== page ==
49. 49. Clustering Index <ul><li>Clustering Index – </li></ul><ul><li>All entries for B'ham clustered on same pages </li></ul><ul><li>50,000/20 = 2500 pages (with 20 rows per page) </li></ul><ul><li>Assume: 3 upper nodes of the tree   </li></ul><ul><li>Assume: 1000 index entries per leaf node, read 50000/1000 index pages </li></ul><ul><li>  </li></ul><ul><li>(3 + 50 + 2500) * ? = 2,553 * ? </li></ul><ul><li>If assume ?=R, then 2,553*R=16 </li></ul><ul><li>Makes more sense to assume (3+50+2500) * S = 1.6 </li></ul>
    50. 50. Secondary Index <ul><li>Secondary Index– </li></ul><ul><li>In the worst case 1 entry for B'ham per page </li></ul><ul><li>50,000 pages (10M/200) </li></ul><ul><li>3 upper nodes of the tree   </li></ul><ul><li>Assume 1000 index entries per leaf node, read 50000/1000 index pages </li></ul><ul><li>(3 + 50 + 50,000)*? = 50, 053 * ? </li></ul><ul><li>If assume ?=R then 50,053*R=312.8 </li></ul><ul><li>Better to assume (3+50)*S + 50,000*R=312.53 </li></ul>
    51. 51. List Prefetch <ul><li>Create list of data pages to access </li></ul><ul><li>Pages not necessarily in contiguous sequential order </li></ul><ul><li>system orders pages to minimize disk I/O </li></ul><ul><ul><li>E.g. elevator algorithm for disk request scheduling </li></ul></ul><ul><li>50, 053 * L = 125.1 </li></ul><ul><li>Best to assume (3+50)*S+50,000*L=125.03 </li></ul>
    52. 52. % Free <ul><li>Redo the previous calculations assuming relations created with 50% free option specified. </li></ul>
    53. 53. Creating Indexes <ul><li>When determining what indexes to create consider: workload - mix of queries and frequencies of requests             20% of requests are updates, etc. </li></ul><ul><li>            can create lots of indexes but:                 cost to create                 insertions                 initial load time high if a large table                 index entries can become longer and longer as multiple columns included </li></ul>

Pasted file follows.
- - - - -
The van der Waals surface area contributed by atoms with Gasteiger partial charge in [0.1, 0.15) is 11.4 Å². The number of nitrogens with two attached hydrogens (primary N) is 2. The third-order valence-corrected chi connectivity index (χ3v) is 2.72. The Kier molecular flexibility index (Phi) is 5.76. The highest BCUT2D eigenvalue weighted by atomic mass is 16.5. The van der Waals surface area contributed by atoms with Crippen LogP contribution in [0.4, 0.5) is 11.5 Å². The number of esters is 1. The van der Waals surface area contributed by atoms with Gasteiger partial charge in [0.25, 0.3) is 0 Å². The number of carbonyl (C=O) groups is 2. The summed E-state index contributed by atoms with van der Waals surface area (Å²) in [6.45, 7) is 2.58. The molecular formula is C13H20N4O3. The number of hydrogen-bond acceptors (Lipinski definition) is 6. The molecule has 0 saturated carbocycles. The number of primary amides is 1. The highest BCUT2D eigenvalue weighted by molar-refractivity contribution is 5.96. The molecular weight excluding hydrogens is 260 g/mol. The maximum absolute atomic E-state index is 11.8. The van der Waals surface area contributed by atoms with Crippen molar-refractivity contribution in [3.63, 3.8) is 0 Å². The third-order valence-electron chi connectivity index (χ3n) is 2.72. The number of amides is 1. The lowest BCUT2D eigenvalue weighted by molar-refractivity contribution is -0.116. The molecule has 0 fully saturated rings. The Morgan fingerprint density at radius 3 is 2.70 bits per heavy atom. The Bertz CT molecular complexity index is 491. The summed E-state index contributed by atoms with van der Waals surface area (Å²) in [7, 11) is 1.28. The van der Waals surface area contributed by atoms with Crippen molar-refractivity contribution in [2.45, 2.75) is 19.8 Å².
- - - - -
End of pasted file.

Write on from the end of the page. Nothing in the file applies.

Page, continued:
54. 54. Multiple Indexes <ul><li>More than one index on a relation             </li></ul><ul><ul><li>e.g. class - one index, gender - one index </li></ul></ul>
    55. 55. Composite Index <ul><li>One index based on more than one attribute   Create Index index_name on Table (col1, col2,... coln) </li></ul><ul><li>    Composite index entry - values for each attribute             class, gender             entry in index is:  C1, C2, RID </li></ul><ul><li>What would B+ tree look like? </li></ul>
    56. 56. Threads <ul><li>Thread results from a fork of a computer program, usually contained inside a process </li></ul><ul><ul><li>Multiple threads inside same process, share resources, address space and memory </li></ul></ul><ul><ul><li>Processes do not share these resources </li></ul></ul><ul><ul><li>Thread have their own stack, copy of registers, PC and local thread storage </li></ul></ul><ul><li>Some languages support multiple threads, but do not execute at the same time </li></ul><ul><ul><li>Kernel threads can run concurrently </li></ul></ul>
    57. 57. Parallel computing <ul><li>Form of computation in which many calculations carried out simultaneously </li></ul><ul><ul><li>Divide large problem into smaller ones </li></ul></ul><ul><ul><li>data, instruction level and task parallelism </li></ul></ul><ul><ul><li>SISD, SIMD, MISD, MIMD </li></ul></ul><ul><li>Dominant paradigm in the form of multicore processors </li></ul><ul><li>Parallel computer – shared or distributed memory </li></ul><ul><li>Parallel program difficult to write due to </li></ul><ul><ul><li>Software bugs, race conditions </li></ul></ul><ul><ul><li>Communication and synchronization </li></ul></ul><ul><li>Multiple processing elements working concurrently </li></ul><ul><ul><li>Single computer with multiple processors, networked computers, special hardware, etc. </li></ul></ul>
    58. 58. <ul><li>Multithreading </li></ul><ul><ul><li>Model to allow multiple threads within single process </li></ul></ul><ul><ul><li>Can execute in parallel on multiprocessor system </li></ul></ul><ul><li>Process, kernel thread, user thread, fiber (cooperatively scheduled, can run in any thread in the same process) </li></ul><ul><li>Subtasks in a parallel program are called threads </li></ul><ul><ul><li>Lightweight version of threads – fibers </li></ul></ul><ul><ul><li>Bigger versions – processes </li></ul></ul>
    59. 59. <ul><li>Parallel computing – model of computation </li></ul><ul><ul><li>Can utilize processes, multithreading to implement </li></ul></ul>